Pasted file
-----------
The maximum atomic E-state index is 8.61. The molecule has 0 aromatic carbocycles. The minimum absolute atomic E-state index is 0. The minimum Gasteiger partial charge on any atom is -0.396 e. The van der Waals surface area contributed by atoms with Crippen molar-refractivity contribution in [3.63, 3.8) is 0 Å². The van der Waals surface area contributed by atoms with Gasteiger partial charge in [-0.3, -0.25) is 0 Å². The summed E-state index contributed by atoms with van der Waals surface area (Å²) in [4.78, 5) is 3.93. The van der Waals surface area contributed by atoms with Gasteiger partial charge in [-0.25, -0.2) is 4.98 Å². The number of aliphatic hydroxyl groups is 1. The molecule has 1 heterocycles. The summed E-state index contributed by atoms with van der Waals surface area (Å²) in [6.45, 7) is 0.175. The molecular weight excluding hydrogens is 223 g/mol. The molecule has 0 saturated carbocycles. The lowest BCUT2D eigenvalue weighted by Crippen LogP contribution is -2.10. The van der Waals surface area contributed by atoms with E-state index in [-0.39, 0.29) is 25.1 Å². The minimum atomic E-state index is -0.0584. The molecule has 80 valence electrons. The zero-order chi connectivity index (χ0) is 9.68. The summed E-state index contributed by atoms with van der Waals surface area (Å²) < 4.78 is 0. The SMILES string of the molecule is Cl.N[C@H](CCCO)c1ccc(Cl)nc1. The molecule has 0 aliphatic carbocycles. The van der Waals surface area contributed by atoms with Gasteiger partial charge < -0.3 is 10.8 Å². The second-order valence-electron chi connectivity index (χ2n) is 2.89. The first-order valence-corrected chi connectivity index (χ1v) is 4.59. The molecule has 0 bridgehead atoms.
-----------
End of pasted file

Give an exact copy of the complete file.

The maximum atomic E-state index is 8.61. The molecule has 0 aromatic carbocycles. The minimum absolute atomic E-state index is 0. The minimum Gasteiger partial charge on any atom is -0.396 e. The van der Waals surface area contributed by atoms with Crippen molar-refractivity contribution in [3.63, 3.8) is 0 Å². The van der Waals surface area contributed by atoms with Gasteiger partial charge in [-0.3, -0.25) is 0 Å². The summed E-state index contributed by atoms with van der Waals surface area (Å²) in [4.78, 5) is 3.93. The van der Waals surface area contributed by atoms with Gasteiger partial charge in [-0.25, -0.2) is 4.98 Å². The number of aliphatic hydroxyl groups is 1. The molecule has 1 heterocycles. The summed E-state index contributed by atoms with van der Waals surface area (Å²) in [6.45, 7) is 0.175. The molecular weight excluding hydrogens is 223 g/mol. The molecule has 0 saturated carbocycles. The lowest BCUT2D eigenvalue weighted by Crippen LogP contribution is -2.10. The van der Waals surface area contributed by atoms with E-state index in [-0.39, 0.29) is 25.1 Å². The minimum atomic E-state index is -0.0584. The molecule has 80 valence electrons. The zero-order chi connectivity index (χ0) is 9.68. The summed E-state index contributed by atoms with van der Waals surface area (Å²) < 4.78 is 0. The SMILES string of the molecule is Cl.N[C@H](CCCO)c1ccc(Cl)nc1. The molecule has 0 aliphatic carbocycles. The van der Waals surface area contributed by atoms with Gasteiger partial charge < -0.3 is 10.8 Å². The second-order valence-electron chi connectivity index (χ2n) is 2.89. The first-order valence-corrected chi connectivity index (χ1v) is 4.59. The molecule has 0 bridgehead atoms.